In aidspeak, ‘vulnerability’ is almost always a negative word. It denotes weakness, fragility, a heightened possiblity of something or someone being in danger or at risk, unsafe or unprotected. It is something to be guarded against, mitigated, planned for; we often talk or (moreso) write about how our programs will ‘target vulnerable populations’ or ‘reduce vulnerability.’ We show donors and security officers how we recognize existing vulnerabilities and have made plans to keep ourselves and our staff safe.
This is not the fault of the aid world. Merriam-Webster defines vulnerability as meaning “easily hurt or harmed physically, mentally, or emotionally” or “open to attack, harm, or damage.” A quick scan of other online dictionaries did not turn up any indication of vulnerability as something powerful, a source of strength, something to be acknowledged and even tapped into.
In this TED talk — and come on, who doesn’t like a good TED talk? — Brené Brown talks about coming up against vulnerability in her research on shame, and how she hated the thought of being vulnerable and wanted to use her research to “beat it back.” She talks about the original meaning of courage, and how it’s necessary to be compassionate to oneself in order to be compassionate to others. She talks about about connection. And worthiness. And blame. She talks about numbing things out by drinking a few beers and eating a banana nut muffin.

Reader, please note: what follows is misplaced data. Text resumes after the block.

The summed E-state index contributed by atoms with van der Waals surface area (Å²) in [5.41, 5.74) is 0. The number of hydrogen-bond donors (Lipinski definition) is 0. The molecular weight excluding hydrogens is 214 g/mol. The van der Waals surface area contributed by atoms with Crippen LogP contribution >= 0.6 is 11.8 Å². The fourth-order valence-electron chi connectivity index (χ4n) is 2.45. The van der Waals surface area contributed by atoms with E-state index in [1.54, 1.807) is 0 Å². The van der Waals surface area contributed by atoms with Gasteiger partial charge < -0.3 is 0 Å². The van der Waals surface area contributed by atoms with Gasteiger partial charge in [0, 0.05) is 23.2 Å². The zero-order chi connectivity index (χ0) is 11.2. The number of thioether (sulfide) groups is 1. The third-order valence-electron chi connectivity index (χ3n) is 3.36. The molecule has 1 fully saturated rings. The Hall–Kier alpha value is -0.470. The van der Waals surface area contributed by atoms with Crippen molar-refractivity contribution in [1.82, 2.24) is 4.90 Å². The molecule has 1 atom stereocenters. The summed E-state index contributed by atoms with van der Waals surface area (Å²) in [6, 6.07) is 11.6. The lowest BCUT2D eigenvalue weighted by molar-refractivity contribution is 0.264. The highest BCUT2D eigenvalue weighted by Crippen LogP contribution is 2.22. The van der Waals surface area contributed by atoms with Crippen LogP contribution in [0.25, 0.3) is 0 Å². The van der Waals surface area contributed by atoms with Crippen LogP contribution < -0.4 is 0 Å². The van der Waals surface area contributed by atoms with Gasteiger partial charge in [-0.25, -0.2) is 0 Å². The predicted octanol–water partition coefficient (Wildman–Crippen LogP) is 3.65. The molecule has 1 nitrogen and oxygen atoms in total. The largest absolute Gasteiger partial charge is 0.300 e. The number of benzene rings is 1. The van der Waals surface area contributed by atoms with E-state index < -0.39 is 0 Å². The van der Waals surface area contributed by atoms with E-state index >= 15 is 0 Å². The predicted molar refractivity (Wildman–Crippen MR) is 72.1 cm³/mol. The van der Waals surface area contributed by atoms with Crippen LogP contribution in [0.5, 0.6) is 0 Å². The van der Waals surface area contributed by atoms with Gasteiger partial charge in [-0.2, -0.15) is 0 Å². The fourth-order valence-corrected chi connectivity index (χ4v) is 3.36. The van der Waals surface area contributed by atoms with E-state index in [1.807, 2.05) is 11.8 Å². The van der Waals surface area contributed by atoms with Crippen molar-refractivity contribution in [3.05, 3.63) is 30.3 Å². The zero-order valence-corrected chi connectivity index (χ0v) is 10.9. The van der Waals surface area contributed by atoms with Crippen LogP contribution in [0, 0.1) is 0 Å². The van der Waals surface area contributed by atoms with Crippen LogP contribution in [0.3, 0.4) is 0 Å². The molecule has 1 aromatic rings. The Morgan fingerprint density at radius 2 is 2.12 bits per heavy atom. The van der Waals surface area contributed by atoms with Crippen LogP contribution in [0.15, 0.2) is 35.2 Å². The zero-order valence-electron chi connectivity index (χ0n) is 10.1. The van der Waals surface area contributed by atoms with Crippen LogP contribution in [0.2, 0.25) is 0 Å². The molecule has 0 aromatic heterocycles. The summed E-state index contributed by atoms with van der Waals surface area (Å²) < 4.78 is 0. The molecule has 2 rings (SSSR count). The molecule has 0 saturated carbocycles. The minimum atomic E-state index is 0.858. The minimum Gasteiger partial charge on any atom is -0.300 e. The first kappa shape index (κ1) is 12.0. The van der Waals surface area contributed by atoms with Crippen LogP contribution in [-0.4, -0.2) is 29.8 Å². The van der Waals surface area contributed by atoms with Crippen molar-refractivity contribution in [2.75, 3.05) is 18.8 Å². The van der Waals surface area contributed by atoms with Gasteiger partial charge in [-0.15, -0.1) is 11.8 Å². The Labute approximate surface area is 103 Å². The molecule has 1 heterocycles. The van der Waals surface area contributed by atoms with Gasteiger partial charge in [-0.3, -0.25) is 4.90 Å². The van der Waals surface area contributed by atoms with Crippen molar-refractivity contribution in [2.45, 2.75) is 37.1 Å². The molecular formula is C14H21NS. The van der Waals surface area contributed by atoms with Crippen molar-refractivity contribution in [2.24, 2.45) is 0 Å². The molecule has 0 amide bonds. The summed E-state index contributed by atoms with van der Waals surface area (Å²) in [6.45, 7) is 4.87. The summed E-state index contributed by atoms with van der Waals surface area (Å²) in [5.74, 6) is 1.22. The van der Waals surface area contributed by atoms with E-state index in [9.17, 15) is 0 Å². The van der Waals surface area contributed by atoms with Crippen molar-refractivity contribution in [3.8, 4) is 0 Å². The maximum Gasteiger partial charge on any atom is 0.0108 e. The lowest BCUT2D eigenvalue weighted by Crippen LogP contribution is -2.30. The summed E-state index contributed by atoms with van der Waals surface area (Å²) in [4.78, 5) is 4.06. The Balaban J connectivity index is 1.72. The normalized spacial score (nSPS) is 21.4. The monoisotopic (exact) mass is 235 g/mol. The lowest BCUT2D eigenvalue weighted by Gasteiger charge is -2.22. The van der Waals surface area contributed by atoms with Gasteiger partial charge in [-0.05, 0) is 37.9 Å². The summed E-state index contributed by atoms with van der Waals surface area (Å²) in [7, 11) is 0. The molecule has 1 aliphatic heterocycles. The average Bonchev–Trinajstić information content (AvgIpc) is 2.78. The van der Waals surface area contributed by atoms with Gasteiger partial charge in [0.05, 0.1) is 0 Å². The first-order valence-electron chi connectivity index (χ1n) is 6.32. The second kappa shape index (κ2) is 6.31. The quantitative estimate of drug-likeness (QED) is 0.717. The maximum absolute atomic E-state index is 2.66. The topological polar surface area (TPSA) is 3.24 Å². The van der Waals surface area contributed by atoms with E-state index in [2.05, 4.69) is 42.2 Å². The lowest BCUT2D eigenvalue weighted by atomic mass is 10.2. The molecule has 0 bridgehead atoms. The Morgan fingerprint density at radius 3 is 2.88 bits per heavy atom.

I don’t want to give too much more away. Or make her talk sound like a new-agey hugfest, which it most definitely is not: “You know how there are people that, when they realize that vulnerability and tenderness are important, they kind of surrender and walk into it? A, that’s not me, and B, I don’t even hang out with people like that.” But I am going to get into some virtual hugginess of my own.
Ok, you’ve been warned…
Her message is important for everyone. But I suspect that aid workers, and others engaged in helping professions, have an intimacy with this concept of how powerful vulnerability can be. We step into these fields knowing that it’s going to hurt, knowing that we will come to care for people who we will see hurt or unable to care for themselves. There is an innate vulnerability to walking willingly into disaster and despair. This is not a weakness or something negative, it is something to be protected and maintained. It’s also something that can and will be bruised, battered, (temporarily) hidden, even lost or shattered if not cared for by ourselves and the organisations in which we work.
In some small way, my hope for this blog is that it helps the helpers connect with each other, to know it’s possible and sometimes even necessary to take a break from this difficult work and to be honest with each other about the shame, fear, and resistance that may be associated with doing that. To nurture the softer sides of ourselves, aka the parts that make us stronger and more resilient (to use one of my favorite fuzzwords). And to feel supported if or when we decide to take a break, or decide to go back to work after one.